By Greta Haupt, CanACT member, University of Guelph
Dirt: we walk on it every day without thinking much of it, let alone the value of it. But to farmers, soil is an invaluable resource and a crucial part of our operations. From forage crops to feed animals, to grazed pastures, to cultivated lands growing the high yielding grain crops needed to feed an ever growing population, it all starts with soil. A nutrient-rich and fertile soil is essential for growing the high quality product consumers demand, and therefore is one of the most carefully managed aspects of farming.
One very routine operation for farmers is to have their soil sampled. Basically, a hollow metal tube is pushed into the soil, filling the center of the tube. This can easily be done by hand to get a sample of the full top foot of the soil – the area from which the growing crop will be obtaining much of its nutrients. These samples are then analyzed in a lab for organic matter; macronutrients like nitrogen, potassium and phosphorus; and micronutrients such as boron, calcium, and magnesium, just to name a few. For crop growth, it is important to have all the required nutrients, in the correct quantities. Some nutrients are required in very high amounts, while others are only needed at very low levels – but these are just as critical to good plant growth. At too-high levels, many otherwise essential nutrients can cause toxicity and completely kill off the growing plant.
On top of these considerations, all crops will have different requirements. The farmer must consider what will be planted in that field, not just in the coming year, but also many years down the road, and plan his fertilizer application to suit them all. The levels of nutrients in the soil can also change quite drastically, not just from one field to another, but from one metre to the next, due to changes in soil type, topography, and water drainage through the soil.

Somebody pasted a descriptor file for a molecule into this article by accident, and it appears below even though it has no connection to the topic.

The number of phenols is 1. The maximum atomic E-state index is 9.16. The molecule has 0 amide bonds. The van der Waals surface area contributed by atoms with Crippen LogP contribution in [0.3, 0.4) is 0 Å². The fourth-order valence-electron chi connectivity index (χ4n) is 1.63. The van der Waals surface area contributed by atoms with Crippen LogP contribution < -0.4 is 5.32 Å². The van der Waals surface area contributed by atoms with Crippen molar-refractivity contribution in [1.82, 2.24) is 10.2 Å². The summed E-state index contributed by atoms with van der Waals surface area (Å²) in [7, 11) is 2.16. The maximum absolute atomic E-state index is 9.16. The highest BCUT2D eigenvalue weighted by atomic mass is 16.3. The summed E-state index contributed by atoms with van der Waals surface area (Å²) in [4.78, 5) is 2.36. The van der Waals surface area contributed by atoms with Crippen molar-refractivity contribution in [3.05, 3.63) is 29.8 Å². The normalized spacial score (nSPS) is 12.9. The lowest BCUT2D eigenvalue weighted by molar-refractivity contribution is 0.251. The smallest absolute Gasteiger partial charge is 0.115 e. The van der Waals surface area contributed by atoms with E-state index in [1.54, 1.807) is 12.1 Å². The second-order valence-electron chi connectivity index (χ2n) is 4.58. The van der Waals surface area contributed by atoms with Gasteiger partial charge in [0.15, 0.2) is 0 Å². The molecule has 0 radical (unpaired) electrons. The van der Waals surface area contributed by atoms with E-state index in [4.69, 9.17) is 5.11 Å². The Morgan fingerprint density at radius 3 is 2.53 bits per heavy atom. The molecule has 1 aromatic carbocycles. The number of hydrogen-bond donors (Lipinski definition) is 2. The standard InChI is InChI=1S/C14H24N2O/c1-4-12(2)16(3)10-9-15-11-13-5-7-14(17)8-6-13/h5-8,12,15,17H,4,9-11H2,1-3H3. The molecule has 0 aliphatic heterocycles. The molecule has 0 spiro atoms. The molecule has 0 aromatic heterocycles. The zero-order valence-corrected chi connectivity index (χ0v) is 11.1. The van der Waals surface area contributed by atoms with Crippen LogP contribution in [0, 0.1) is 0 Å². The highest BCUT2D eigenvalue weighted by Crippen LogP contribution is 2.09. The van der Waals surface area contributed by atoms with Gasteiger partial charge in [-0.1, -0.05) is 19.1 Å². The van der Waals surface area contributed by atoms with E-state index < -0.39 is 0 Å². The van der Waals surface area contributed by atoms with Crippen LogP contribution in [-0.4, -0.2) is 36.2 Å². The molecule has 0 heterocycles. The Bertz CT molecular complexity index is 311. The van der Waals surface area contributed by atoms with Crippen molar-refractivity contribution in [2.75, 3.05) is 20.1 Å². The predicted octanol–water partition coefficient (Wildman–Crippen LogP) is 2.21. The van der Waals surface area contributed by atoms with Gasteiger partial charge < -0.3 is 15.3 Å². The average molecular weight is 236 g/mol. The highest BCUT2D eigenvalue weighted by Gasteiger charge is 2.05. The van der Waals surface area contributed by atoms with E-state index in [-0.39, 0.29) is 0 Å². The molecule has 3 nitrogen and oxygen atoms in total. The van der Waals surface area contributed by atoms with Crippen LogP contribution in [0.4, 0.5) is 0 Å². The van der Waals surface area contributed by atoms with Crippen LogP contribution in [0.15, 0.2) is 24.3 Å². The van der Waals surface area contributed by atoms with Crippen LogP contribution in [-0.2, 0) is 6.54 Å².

While it is important to provide adequate nutrients for the growing crop, farmers also want to avoid over-application. Higher fertilizer application will lead to higher yields only to a point. The plant will take up the nutrients available in the soil until its needs are met. Once it meets those needs, any leftover fertilizer is vulnerable to being lost to the environment. Therefore, over-application of fertilizer negatively impacts a farmer’s bottom line, as the extra cost of fertilizer is not offset by higher yields. Basically, the farmer is always striving to achieve maximum nutrient use efficiency from their plants.
This is not only best for the farmer’s bottom line, but is also good for the environment. Nutrient leaching from fields can be a source of pollution to surface waters, causing eutrophication. As farmers, we realize our role as stewards of the environment, and are constantly striving to apply less fertilizer in very accurate quantities, so that the plant can easily access it. This way, we can ensure the nutrients end up in the crop – and not lost to the environment.
Many farmers are also switching to no-till systems, in which the soil is left undisturbed between the planting of subsequent crops. In this way, the soil surface stays protected by the residues left over from the previous crop. By protecting the surface, the soil is at significantly lower risk of erosion, which can quickly cause the loss of valuable topsoil and large amounts of nutrients. This is another method by which farmers are reducing the loss of nutrients and maintaining better soil quality.
The careful management of soil nutrients is just one small aspect of the work that farmers do to manage their soils. With well-managed fertilizer application, farmers not only achieve great yielding, high quality produce, but also do their part to keep the environment around their farms clean and healthy.
Inside Farming is a series of articles written by Canadian Agricultural Communicators of Tomorrow members at the University of Guelph